|VOLK, TIMOTHY - State University Of New York (SUNY)|
Submitted to: Biomass and Bioenergy
Publication Type: Peer Reviewed Journal
Publication Acceptance Date: 10/22/2017
Publication Date: 11/7/2017
Publication URL: https://handle.nal.usda.gov/10113/5848746
Citation: Tarves, P.C., Serapiglia, M., Mullen, C.A., Boateng, A.A., Volk, T.A. 2017. Effects of hot water extraction pretreatment on pyrolysis of shrub willow. Biomass and Bioenergy. 107:299-304.
Interpretive Summary: Short rotational woody crops such as shrub willow are being considered as biomass sources to be converted to renewable fuels and petrochemical replacements. One process to convert the biomass to a dense liquid is fast pyrolysis, which is the rapid heating in the absence of oxygen. This liquid product, called bio-oil, has great promise as an intermediate to the production of renewable fuels but has some problems that make it difficult to further refine, most of which are attributable to a high concentration of reactive oxygenated compounds including acids. Various pretreatments of the biomass can alter the composition of the biomass, perhaps benefiting the properties of the bio-oil. One pretreatment method being considered is hot water extraction (HWE). The extraction reduces the amount of hemicellulose and ash (minerals) in the biomass. In this study, we tested the effect of HWE as a biomass pretreatment on the pyrolysis of shrub willow via both conventional heating and microwave induced heating. Using either heating method, pyrolysis of the HWE pretreated samples produced less acidic compounds; conversely when using the pretreated biomass there was an increased production of levoglucosan, a dehydrated sugar compound. The increase in levoglucsoan yield was particularly large (4 fold increase) for the conventionally heated experiments. Therefore, the HWE pretreatment appeared to have a larger effect on pyrolysis via conventional heating than on pyrolysis via microwave induced heating. This information will be valuable to those designing pyrolysis based biorefinery processes.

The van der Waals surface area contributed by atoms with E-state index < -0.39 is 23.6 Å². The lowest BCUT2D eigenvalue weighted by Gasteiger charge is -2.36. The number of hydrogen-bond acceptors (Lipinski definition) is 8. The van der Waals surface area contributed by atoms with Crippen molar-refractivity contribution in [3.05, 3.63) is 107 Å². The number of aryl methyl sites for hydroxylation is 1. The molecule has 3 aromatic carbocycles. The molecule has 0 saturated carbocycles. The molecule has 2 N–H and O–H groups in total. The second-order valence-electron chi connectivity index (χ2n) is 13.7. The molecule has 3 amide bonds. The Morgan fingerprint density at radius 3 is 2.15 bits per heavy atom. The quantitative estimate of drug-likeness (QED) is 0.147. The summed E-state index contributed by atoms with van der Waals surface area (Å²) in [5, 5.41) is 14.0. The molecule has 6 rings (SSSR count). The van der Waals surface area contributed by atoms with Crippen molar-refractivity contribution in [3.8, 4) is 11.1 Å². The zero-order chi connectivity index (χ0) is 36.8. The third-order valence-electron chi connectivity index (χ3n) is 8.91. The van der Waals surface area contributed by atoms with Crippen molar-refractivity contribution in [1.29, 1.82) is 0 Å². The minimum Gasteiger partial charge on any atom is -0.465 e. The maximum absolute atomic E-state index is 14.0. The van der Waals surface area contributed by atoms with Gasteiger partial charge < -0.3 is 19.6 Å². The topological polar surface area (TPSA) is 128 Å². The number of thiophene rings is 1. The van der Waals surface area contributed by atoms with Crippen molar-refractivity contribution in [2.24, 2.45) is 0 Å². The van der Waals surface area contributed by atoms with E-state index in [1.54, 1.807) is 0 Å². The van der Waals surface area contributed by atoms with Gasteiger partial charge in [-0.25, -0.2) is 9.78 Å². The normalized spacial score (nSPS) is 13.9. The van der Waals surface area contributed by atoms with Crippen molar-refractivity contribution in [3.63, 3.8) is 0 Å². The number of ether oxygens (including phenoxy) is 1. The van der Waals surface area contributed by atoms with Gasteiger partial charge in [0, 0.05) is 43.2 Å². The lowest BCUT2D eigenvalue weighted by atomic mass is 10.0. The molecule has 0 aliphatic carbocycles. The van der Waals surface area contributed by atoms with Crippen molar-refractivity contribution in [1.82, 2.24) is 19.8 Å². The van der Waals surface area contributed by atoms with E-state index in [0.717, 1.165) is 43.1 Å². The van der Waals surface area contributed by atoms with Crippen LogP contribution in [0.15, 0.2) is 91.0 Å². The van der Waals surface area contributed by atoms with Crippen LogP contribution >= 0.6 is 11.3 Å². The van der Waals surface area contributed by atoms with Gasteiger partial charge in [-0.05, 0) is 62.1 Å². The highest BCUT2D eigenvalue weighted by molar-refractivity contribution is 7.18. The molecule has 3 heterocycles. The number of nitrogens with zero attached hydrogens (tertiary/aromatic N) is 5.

Technical Abstract: Treatment of biomass via hot water extraction (HWE) reduces the amount of hemicellulose and ash in the biomass resulting in a concentration of cellulose and lignin content. In this study, we tested the effect of HWE as a biomass pretreatment on the pyrolysis of shrub willow via both conventional heating (using a micropyrolyzer, Py-GC/MS) and microwave induced heating (using a laboratory scale microwave reactor). Using either heating method, pyrolysis of the HWE pretreated samples produced less acetic acid and CO2 than did the untreated biomass; conversely there was an increase in levoglucosan yield with HWE pretreatment. The difference in levoglucosan yield was particularly large (4 fold increase) for the py-GC/MS experiments and was attributable in large part to the demineralization of the HWE samples. The decreased ash content appeared to have a larger effect on conventional heating than in the microwave induced heating. The HWE pretreatment also increased the surface area of the biomass, leading to more rapid temperature increases during microwave pyrolysis experiments performed at 1000W. Therefore the HWE was studied at two different microwave power settings to compare the effect of HWE on both processes at similar temperatures. At similar temperature conditions the yield of bio-oil, bio-char and non-condensable gases from microwave pyrolysis were all similar between the pretreated and raw willow. Deoxygenated aromatic hydrocarbons (e.g. benzene, toluene, xylenes) were only produced via microwave heating and were increased when HWE biomass was used. The overall yields and product distributions obtained from the microwave pyrolysis experiments suggest the HWE process has a greater effect on bio-oil composition than bio-oil yield.